Food for Thought About Headaches


What do 10 million people a year visit the doctor for?

a. Common cold
b. Muscle aches and pains
c. Allergies
d. Headaches

If you picked “headaches,” you’re right. The common cold actually sends a lot more people to the doctor, about 100 million a year.

But if you’re among the 10 million people who need help for a headache, or one of 35 million more who suffer through a headache on your own, it’s worth knowing what causes some headaches.

Headaches can be triggered by a lot of different factors like stress or tension in the neck and shoulders. But there’s at least one other reason...your diet.

Tufts University researchers have found that for some people, headaches can be triggered by eating foods like:

  • Potato chips
  • Canned soup
  • Fried foods
  • Cured meats
  • Aged cheese
  • Dark chocolate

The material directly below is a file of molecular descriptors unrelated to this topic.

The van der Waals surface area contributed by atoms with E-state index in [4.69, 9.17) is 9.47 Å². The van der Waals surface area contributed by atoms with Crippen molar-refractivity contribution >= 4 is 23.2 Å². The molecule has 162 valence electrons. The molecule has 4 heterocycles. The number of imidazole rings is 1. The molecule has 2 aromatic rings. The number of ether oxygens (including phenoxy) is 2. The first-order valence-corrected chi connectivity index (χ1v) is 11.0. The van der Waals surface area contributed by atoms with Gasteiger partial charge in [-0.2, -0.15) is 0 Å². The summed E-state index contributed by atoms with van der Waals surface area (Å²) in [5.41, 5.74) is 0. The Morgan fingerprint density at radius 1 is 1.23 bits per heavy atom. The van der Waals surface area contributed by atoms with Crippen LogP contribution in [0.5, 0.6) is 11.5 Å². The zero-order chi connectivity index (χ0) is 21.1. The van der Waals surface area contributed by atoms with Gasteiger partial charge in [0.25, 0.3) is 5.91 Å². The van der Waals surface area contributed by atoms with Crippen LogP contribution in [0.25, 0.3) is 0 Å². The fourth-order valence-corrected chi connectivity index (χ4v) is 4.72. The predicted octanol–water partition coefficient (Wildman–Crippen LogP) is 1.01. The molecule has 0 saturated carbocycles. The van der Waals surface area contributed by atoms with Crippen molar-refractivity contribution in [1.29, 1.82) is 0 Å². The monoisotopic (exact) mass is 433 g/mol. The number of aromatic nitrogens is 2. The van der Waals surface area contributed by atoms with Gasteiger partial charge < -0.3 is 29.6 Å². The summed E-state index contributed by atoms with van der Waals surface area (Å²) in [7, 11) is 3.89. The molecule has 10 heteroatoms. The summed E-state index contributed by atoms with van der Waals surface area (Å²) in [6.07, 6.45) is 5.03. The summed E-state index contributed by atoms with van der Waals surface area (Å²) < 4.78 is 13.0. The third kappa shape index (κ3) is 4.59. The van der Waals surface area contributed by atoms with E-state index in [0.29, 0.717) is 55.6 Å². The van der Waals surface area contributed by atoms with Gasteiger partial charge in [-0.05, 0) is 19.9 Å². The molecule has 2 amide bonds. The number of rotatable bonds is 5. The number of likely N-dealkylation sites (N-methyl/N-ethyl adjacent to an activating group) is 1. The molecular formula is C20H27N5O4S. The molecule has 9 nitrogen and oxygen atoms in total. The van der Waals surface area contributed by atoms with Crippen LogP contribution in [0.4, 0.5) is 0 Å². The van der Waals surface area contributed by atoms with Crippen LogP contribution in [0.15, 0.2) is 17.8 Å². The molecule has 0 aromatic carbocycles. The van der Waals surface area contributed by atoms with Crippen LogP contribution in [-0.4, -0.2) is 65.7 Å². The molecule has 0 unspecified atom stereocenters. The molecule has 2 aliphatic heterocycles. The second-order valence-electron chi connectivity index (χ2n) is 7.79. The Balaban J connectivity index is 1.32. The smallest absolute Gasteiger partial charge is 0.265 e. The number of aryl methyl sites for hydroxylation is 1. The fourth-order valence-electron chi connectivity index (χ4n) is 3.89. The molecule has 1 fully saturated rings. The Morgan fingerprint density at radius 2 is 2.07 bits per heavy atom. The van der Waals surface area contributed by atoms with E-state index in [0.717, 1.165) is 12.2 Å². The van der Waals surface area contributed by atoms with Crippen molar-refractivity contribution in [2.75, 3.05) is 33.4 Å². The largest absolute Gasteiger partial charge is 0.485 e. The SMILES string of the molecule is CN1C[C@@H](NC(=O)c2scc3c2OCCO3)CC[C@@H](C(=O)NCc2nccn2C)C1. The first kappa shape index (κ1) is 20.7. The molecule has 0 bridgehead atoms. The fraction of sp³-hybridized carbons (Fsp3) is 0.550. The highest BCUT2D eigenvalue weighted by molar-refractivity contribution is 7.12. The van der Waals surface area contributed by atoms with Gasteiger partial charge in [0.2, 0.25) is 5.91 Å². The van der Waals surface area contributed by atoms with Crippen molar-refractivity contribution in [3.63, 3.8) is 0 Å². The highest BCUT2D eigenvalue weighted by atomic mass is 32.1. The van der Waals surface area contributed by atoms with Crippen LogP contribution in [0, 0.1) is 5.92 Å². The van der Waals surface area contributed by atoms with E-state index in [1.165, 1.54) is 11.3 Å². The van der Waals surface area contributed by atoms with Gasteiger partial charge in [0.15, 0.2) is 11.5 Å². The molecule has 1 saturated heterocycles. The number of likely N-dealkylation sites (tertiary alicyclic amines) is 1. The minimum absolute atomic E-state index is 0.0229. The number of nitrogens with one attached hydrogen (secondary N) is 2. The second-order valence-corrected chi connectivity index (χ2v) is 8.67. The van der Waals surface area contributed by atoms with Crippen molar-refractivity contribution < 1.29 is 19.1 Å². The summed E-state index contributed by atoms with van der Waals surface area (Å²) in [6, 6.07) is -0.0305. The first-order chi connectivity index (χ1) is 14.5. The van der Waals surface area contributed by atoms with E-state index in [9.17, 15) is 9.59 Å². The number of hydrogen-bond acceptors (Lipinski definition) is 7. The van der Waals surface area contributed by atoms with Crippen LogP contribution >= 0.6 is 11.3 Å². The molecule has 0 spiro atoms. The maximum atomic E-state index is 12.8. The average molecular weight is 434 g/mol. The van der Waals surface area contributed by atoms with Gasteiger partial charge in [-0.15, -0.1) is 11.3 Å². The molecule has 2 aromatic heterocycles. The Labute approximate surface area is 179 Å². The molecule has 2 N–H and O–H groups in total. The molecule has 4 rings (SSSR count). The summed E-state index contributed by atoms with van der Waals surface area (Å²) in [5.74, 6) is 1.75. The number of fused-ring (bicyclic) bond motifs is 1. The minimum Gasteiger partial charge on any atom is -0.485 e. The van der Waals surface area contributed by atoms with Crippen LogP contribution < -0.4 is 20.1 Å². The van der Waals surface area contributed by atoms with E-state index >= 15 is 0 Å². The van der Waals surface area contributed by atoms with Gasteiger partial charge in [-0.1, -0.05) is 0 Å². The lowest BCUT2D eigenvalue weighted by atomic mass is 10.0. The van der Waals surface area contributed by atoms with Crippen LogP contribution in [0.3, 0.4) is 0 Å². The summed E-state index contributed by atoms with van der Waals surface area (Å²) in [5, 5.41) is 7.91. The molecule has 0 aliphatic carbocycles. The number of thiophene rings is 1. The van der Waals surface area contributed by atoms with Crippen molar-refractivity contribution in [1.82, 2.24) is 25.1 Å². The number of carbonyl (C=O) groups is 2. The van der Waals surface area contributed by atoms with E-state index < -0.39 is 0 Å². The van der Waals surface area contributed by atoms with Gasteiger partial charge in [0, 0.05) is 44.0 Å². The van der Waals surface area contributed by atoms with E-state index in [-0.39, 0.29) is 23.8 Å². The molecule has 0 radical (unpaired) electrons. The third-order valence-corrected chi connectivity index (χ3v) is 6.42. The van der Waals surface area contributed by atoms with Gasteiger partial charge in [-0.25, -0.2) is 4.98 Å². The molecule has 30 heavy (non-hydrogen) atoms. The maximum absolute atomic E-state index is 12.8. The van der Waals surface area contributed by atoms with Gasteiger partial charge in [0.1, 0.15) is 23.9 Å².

• Processed foods
  • Alcohol
  • Caffeine

And then there’s foods that contain gluten.

About 1 in 5 people diagnosed with Celiac disease report recurring headaches. Sometimes migraine, level 10, debilitating headaches, that have a negative impact on quality of life.

The good news, says Dr. John Leung, director of the Center for Food-Related Diseases at Tufts Medical Center, is that “57 to 71 percent of celiac patients’ food-related headaches improve with a strict gluten-free diet.”

If you don’t have Celiac disease, but do have a gluten sensitivity, limiting gluten can also help reduce the frequency and severity of headaches.

What’s the easiest way to follow a gluten-free diet to prevent food-related headaches when so many foods contain gluten?

Eating healthy foods when you have a gluten allergy or sensitivity shouldn’t give you a headache. It’s practically a no-brainer when you take a look at the selection of Gluten-Free meals. You’ll find 50-plus meals, sides, snacks, and even cookies, to help you enjoy your favorite foods without a headache.

If you have headaches frequently, keep a journal to track your diet and when headaches occur. That might provide you with clues that link your diet to headaches. Your doctor can also help you identify potential triggers and reasons for headaches.